THE Development Budget Coordination Committee (DBCC) will meet today to review its macroeconomic assumptions for the medium term, with “improvements” expected particularly for merchandise export projections.
The Department of Budget and Management said in an e-mailed media advisory yesterday that the DBCC will meet at 10 a.m. today at the Department of Finance headquarters in Manila.
Asked whether the interagency committee will change economic assumptions for budget purposes, Finance Secretary Carlos G. Dominguez III told reporters last week: “If any it will be higher.”
Finance Undersecretary Gil S. Beltran in the same interview said that export growth will be one of those that will likely be revised upward.
“Export growth should be higher: now double digits,” he said.
Outbound shipment of Philippine goods grew 11.7% as of end-October, versus a 3.0% and 5.9% contraction in the same period in 2016 and 2015, respectively, according to Philippine Statistics Authority (PSA) data.
The DBCC in its June 9 meeting set a 5.0% merchandise export growth assumption this year — from 2.0% previously, 7.0% for 2018 from 5.0%, and 9.0% in 2019 from 7.0%. It also retained the 2020-2022 export growth projection at 9.0%.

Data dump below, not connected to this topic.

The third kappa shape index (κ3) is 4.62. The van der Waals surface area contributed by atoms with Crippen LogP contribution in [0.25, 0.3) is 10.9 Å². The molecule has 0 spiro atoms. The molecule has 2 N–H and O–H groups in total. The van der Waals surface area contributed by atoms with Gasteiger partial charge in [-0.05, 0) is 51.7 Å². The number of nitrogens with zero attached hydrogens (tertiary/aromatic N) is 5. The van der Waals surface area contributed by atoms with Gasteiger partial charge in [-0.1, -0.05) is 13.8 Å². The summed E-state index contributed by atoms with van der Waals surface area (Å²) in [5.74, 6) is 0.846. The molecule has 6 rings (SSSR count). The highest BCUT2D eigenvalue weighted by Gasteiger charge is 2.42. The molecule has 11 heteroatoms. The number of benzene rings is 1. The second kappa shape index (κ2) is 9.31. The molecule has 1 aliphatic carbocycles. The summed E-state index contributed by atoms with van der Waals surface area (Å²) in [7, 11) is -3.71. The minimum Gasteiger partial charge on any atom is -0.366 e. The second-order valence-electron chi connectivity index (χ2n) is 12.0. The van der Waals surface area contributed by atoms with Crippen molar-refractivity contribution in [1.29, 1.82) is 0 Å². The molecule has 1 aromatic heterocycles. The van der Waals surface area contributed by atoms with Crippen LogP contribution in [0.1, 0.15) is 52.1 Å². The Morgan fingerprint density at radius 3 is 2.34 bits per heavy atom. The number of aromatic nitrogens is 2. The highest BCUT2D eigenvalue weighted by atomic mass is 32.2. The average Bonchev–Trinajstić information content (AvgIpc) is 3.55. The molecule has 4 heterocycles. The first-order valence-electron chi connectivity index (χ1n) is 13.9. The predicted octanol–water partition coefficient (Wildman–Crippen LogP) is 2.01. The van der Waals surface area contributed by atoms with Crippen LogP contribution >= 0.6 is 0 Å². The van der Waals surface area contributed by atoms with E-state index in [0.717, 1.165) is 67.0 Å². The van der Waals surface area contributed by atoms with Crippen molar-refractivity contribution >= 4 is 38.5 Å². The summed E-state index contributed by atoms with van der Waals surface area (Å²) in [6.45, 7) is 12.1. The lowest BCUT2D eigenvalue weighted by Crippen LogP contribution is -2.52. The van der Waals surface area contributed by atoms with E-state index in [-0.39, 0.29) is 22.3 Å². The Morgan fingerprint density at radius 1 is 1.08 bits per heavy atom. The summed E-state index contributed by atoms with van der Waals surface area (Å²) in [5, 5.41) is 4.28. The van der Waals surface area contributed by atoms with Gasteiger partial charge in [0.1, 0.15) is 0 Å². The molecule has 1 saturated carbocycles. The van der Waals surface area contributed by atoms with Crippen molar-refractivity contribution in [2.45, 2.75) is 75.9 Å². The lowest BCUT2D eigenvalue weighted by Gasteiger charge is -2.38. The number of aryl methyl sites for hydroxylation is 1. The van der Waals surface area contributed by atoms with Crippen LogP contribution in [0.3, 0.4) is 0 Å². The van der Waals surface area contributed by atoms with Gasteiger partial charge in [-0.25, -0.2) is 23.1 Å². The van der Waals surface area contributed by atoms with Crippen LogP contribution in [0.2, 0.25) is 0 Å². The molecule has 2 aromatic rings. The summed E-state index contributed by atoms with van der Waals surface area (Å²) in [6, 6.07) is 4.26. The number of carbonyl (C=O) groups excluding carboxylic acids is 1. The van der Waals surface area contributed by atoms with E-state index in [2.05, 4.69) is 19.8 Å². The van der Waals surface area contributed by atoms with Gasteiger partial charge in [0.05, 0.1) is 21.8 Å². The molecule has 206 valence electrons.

“It will be announced later… but all are improvements over the previous,” Mr. Beltran said of annual export growth assumptions.
Aside from export growth revisions, the DBCC in its June meeting also adjusted foreign exchange assumptions for 2018 until 2022 to P48-51 versus the greenback, from P45 to P60, while it retained the assumption this year at P48-50 per dollar.
It also expects gross domestic product (GDP) growth at 6.5-7.5% this year, and 7-8% in 2018-2022.
The DBCC has also capped the budget deficit each year at equivalent to 3.0% percent of GDP until 2022.
For merchandise imports, the DBCC sees a 10% growth this year to 2019, and 11% from 2020 to 2022.
Actual GDP clocked 6.7% in the first three quarters while merchandise imports grew 8.3% as of end-October.
Dubai crude oil price projections were at $45-55 per barrel in 2017, $45-60 in 2018 and $50-65 in 2019 to 2022.
The 364-day Treasury Bill rate was assumed at 2.5-4% for 2017-2022. Foreign interest rate assumptions were at 1.0-2.0% in 2017 and 1.5-2.5% from 2018 to 2022. — Elijah J. C. Tubayan